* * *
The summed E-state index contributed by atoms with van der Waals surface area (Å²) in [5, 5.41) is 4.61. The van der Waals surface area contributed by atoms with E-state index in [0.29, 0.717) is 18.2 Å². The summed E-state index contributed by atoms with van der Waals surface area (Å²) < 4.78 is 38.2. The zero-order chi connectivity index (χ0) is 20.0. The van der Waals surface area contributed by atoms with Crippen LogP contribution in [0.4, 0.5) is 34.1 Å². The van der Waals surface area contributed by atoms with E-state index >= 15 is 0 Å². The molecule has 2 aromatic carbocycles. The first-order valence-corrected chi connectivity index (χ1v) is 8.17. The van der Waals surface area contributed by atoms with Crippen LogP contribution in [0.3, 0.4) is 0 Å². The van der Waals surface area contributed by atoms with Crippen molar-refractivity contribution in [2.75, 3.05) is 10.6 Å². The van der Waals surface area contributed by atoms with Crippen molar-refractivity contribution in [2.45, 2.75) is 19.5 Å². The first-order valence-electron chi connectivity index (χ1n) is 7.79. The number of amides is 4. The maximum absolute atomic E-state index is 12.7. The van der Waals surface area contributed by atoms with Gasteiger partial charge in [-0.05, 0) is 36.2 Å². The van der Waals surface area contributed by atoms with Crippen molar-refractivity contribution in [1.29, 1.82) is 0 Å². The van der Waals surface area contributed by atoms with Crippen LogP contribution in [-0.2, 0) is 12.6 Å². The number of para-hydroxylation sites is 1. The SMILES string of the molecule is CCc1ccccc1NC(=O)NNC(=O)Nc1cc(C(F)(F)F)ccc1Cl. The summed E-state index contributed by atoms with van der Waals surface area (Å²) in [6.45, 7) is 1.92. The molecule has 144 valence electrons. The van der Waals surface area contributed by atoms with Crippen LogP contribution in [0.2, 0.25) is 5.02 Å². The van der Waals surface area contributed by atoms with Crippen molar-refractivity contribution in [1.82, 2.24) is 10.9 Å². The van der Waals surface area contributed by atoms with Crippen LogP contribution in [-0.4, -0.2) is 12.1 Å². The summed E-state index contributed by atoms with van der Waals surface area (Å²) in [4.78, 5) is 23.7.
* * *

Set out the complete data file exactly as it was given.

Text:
The summed E-state index contributed by atoms with van der Waals surface area (Å²) in [5, 5.41) is 4.61. The van der Waals surface area contributed by atoms with E-state index in [0.29, 0.717) is 18.2 Å². The summed E-state index contributed by atoms with van der Waals surface area (Å²) < 4.78 is 38.2. The zero-order chi connectivity index (χ0) is 20.0. The van der Waals surface area contributed by atoms with Crippen LogP contribution in [0.4, 0.5) is 34.1 Å². The van der Waals surface area contributed by atoms with E-state index >= 15 is 0 Å². The molecule has 2 aromatic carbocycles. The first-order valence-corrected chi connectivity index (χ1v) is 8.17. The van der Waals surface area contributed by atoms with Crippen LogP contribution in [0.3, 0.4) is 0 Å². The van der Waals surface area contributed by atoms with Crippen molar-refractivity contribution in [2.75, 3.05) is 10.6 Å². The van der Waals surface area contributed by atoms with Crippen molar-refractivity contribution in [2.45, 2.75) is 19.5 Å². The first-order valence-electron chi connectivity index (χ1n) is 7.79. The number of amides is 4. The maximum absolute atomic E-state index is 12.7. The van der Waals surface area contributed by atoms with Gasteiger partial charge in [-0.05, 0) is 36.2 Å². The van der Waals surface area contributed by atoms with Crippen molar-refractivity contribution in [1.29, 1.82) is 0 Å². The van der Waals surface area contributed by atoms with Crippen LogP contribution in [-0.2, 0) is 12.6 Å². The number of para-hydroxylation sites is 1. The SMILES string of the molecule is CCc1ccccc1NC(=O)NNC(=O)Nc1cc(C(F)(F)F)ccc1Cl. The summed E-state index contributed by atoms with van der Waals surface area (Å²) in [6.45, 7) is 1.92. The molecule has 144 valence electrons. The van der Waals surface area contributed by atoms with Crippen LogP contribution in [0.2, 0.25) is 5.02 Å². The van der Waals surface area contributed by atoms with Crippen molar-refractivity contribution in [1.82, 2.24) is 10.9 Å². The van der Waals surface area contributed by atoms with Crippen LogP contribution in [-0.4, -0.2) is 12.1 Å². The summed E-state index contributed by atoms with van der Waals surface area (Å²) in [4.78, 5) is 23.7.